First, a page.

How to Properly Manage Fundraiser Late Orders

Every sponsor wants their sale to end smoothly. In a perfect world, everyone turns in their orders on the due date. Unfortunately it usually never works out that way. More than likely, you’re going to have to deal with fundraiser late orders. Things happen, like students being absent on the due date, or they simply forget to turn in their order.

As a result, many sponsors end up hold up their entire order for a few stragglers. This makes it unfair for those who turned in their order forms on time, and since people have already paid for their merchandise, you may get phone calls. Other sponsors mail their main order on time, but then continue to accept late orders. Here's how you can properly manage your late orders.

Enforce the End Date of your Fundraiser

Hopefully you’ll make a big deal about your order deadline date beginning with your kickoff meeting. This is where you want to create a sense of selling urgency. Students only have a limited time to sell in order to win prizes so once the cutoff date is here there are no more chances.

You’ll also want to continue to enforce your turn in date throughout your sale. Use multiple forms of communication, like morning announcements to students, sending notes home to parents and sharing it on social media. Call it a clever name that your students will be able to identify with, like ‘money day’.

Announce a Late Order Cutoff Date

Even the most meticulous sponsors are bound to have late orders. We automatically anticipate this by giving sponsors an extra week after their sale is over to send in their order forms. This way they can ensure that everything’s combined into one mailing to make it easier. Therefore, make sure everyone knows about the deadline date for turning in late orders, but be careful not to announce it until the actual turn in date has passed otherwise everyone will be late.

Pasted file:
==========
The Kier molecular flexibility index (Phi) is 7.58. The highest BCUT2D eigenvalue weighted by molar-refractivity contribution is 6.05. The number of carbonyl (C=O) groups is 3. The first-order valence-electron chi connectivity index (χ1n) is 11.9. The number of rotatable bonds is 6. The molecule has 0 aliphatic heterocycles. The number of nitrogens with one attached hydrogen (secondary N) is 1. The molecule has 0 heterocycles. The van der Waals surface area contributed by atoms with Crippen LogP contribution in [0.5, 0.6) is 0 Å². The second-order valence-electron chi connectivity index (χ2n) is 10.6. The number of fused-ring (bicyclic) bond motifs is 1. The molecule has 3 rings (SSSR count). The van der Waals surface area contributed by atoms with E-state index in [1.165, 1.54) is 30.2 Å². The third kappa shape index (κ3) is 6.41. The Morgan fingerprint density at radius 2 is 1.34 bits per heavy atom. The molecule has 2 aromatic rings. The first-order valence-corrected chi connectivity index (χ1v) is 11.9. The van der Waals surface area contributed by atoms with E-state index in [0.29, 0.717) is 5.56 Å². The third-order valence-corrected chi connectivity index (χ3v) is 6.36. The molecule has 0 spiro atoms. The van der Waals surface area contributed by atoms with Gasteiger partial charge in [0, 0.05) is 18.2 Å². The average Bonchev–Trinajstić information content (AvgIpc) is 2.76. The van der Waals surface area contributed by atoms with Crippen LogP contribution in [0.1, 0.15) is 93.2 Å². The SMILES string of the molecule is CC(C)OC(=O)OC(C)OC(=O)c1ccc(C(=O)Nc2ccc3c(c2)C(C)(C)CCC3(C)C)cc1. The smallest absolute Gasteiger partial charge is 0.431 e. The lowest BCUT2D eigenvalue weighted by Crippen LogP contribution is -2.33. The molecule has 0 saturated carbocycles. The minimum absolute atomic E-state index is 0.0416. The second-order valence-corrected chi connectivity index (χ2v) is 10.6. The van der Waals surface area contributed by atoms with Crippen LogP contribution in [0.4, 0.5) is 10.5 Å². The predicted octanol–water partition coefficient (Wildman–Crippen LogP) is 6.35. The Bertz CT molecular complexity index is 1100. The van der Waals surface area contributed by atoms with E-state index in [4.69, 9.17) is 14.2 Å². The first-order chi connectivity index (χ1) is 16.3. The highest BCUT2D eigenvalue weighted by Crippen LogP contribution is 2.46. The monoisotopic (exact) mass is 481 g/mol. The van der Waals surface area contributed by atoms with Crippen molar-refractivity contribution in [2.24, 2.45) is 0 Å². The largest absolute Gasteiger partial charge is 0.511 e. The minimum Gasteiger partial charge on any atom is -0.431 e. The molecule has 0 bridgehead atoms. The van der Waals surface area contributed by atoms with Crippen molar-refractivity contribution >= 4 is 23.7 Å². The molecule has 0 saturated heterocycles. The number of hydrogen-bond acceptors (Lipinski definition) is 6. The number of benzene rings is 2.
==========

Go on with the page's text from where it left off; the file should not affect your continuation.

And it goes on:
Stick to Your Late Order Fundraising Policy

It’s easy to get caught up in continuing to accept fundraiser late orders over time. However, once you announce your policy, stick to it even if it means turning down orders. There’s simply no excuse for turning in orders past the late order turn in date. In most cases these are very small orders anyway. If you’re consistent, you’ll help yourself with future sales because everyone will know that you mean what you say. Once a parent has had to deal with the hassle of returning money to their supporters they won’t want to have to do it a second time. And if you’ve clearly communicated your late order policy, they have no one to blame but themselves.

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